When you have more obligations against your bank account than you do money in it, your bank has several options. It can return those obligations unpaid, likely charging you a fee for having insufficient funds. It also can pay the creditor as requested, leaving your balance in the negative. When this happens, you're charged an overdraft fee. Failure to pay this fee and rectify your negative balance quickly gives the bank the option of closing the account.
Read the Agreement
The typical agreement consumers must sign before opening a bank account details the circumstances under which it can be closed. Banks typically give themselves the right to close an account at any time after giving a specified period of oral or written notice, usually five to seven days. In the case of overdrawn accounts, however, banks legally don't have to provide advance notice if they believe closing the account is necessary to protect themselves from risk or loss.
As a matter of policy, banks vary the time they take to close negative accounts based on the size of the overdraft and the banking history with the consumer. Many typically wait 30 to 60 days before doing so, while others may wait four months. The extended period occurs because bank officers would much rather you bring the account current than close your account. The latter requires the bank to charge off the debt and record it as a loss on its books.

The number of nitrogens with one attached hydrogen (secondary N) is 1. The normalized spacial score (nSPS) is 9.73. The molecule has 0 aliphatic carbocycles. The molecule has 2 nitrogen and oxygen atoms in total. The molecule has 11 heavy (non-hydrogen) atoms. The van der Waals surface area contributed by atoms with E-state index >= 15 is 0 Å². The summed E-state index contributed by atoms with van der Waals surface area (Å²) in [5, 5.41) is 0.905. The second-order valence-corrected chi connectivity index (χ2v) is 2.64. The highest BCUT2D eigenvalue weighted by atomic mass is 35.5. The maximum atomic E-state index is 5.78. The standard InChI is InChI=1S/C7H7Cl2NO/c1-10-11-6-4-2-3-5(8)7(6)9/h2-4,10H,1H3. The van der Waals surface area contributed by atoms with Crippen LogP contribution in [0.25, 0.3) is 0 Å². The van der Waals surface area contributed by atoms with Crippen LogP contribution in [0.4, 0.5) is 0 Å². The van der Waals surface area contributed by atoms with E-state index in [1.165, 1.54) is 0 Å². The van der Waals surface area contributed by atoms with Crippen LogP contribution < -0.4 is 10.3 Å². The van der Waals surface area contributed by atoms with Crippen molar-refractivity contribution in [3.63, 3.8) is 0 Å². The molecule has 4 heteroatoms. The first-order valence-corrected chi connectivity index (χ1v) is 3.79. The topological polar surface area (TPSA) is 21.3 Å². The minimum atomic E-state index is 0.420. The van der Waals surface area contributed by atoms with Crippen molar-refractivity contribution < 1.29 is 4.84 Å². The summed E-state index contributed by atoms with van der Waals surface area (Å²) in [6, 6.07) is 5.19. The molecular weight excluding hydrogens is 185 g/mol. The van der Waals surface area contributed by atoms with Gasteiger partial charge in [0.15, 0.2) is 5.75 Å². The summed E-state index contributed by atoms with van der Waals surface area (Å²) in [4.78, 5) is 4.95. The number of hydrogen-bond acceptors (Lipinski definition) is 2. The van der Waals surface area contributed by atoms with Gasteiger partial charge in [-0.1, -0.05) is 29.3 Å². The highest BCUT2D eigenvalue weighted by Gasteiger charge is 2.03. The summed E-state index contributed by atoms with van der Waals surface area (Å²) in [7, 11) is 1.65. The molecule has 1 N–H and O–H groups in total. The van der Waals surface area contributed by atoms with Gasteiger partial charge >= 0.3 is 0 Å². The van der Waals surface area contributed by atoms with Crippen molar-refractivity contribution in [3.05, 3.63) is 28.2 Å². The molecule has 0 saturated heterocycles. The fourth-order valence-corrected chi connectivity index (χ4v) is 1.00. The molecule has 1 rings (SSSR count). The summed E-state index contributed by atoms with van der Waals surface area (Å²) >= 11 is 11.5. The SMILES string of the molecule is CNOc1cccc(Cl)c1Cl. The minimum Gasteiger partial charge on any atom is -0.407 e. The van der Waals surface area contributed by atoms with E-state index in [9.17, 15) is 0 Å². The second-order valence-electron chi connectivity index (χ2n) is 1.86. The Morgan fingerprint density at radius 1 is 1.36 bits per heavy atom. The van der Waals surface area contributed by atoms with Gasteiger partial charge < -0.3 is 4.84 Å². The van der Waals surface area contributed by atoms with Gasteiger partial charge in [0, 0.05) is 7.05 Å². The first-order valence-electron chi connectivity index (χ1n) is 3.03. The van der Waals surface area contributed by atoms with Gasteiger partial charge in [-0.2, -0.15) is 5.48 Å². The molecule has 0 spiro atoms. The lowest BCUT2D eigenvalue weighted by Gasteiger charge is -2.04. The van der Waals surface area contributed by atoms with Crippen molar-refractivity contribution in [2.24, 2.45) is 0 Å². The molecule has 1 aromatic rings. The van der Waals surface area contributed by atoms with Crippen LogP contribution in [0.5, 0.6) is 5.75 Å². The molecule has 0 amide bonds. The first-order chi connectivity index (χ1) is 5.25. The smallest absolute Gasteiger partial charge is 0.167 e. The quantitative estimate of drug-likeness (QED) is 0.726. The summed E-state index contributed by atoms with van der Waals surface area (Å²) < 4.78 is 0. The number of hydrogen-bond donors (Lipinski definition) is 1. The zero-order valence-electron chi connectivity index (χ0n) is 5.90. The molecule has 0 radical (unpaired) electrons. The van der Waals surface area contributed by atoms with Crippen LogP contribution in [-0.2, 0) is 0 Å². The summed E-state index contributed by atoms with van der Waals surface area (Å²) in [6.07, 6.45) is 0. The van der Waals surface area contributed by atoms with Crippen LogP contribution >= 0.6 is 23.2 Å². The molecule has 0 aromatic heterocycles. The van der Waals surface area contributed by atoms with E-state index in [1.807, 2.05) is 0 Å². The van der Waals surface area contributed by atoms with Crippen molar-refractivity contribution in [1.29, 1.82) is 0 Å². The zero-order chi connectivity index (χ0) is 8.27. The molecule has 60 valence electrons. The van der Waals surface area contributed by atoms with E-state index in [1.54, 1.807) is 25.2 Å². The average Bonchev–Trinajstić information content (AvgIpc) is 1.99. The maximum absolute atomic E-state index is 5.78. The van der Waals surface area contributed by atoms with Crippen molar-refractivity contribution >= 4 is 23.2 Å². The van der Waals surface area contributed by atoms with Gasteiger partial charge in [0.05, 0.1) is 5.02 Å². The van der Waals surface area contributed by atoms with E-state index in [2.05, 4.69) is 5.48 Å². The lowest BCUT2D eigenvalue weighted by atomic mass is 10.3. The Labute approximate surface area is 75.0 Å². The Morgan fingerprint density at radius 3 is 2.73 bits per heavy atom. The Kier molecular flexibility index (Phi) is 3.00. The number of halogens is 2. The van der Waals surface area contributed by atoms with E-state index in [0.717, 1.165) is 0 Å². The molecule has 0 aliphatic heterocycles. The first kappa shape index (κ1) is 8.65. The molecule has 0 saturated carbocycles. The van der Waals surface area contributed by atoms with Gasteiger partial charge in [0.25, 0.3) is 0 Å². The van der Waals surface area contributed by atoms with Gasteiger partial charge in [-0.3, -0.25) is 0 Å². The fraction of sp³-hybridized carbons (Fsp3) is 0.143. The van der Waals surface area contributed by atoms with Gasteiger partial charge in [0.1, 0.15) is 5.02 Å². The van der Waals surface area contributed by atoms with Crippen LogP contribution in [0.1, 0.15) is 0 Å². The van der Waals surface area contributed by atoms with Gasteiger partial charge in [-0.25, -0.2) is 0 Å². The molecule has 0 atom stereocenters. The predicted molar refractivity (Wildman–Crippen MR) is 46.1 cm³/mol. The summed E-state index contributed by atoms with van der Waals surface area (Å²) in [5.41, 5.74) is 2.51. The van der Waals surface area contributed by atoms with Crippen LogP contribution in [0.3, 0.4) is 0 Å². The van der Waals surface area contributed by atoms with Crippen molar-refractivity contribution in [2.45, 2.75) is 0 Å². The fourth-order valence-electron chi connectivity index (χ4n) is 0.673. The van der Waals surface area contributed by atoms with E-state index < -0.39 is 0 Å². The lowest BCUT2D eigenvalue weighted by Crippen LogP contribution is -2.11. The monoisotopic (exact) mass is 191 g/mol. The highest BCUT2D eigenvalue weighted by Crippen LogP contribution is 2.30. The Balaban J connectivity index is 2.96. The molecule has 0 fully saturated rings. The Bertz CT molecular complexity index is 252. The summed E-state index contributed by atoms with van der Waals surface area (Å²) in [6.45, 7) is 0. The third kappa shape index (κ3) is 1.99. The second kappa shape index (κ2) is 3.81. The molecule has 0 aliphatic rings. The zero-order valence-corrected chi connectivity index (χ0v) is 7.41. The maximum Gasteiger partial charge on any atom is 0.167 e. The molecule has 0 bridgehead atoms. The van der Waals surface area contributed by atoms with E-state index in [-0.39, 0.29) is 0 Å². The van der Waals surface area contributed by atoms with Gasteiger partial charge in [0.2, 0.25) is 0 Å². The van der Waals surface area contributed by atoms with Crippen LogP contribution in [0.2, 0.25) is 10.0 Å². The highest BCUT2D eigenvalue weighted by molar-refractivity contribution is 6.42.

Regardless of the general policy, an account that is overdrawn by a large amount on a regular basis may be a big enough risk that no notice is offered at all when the account is closed. In addition, when a bank believes the overdraft is a result of fraud, such as when a series of bad checks are deposited from a closed account and then returned, the account may be closed immediately. You also can close an overdrawn account yourself by contacting the bank and making that request.
Whether an overdrawn account is closed by you or the institution, it doesn't end your obligation to rectify your negative balance. Banks report overdrawn and unpaid accounts to consumer data services like ChexSystems, which give customers a score in terms of banking reliability much like the three major credit bureaus do for credit-worthiness. Because banks use these databases when checking to see whether prospective customers should be approved, negative information in these databases makes it less likely you'll be able to get another bank account later.
Once you pay your balance, banks are supposed to update the information in ChexSystems and other databases to indicate that you settled the obligation, even if they don't erase the reason why the account was closed. Banks don't always do this, however. You can get a free copy of your ChexSystems report every year by contacting that company. You also can receive a free copy when information from that database results in you being denied banking privileges. Read the report carefully and follow the specified procedures to dispute inaccurate information. Information reported by banks should age off the report after five to seven years.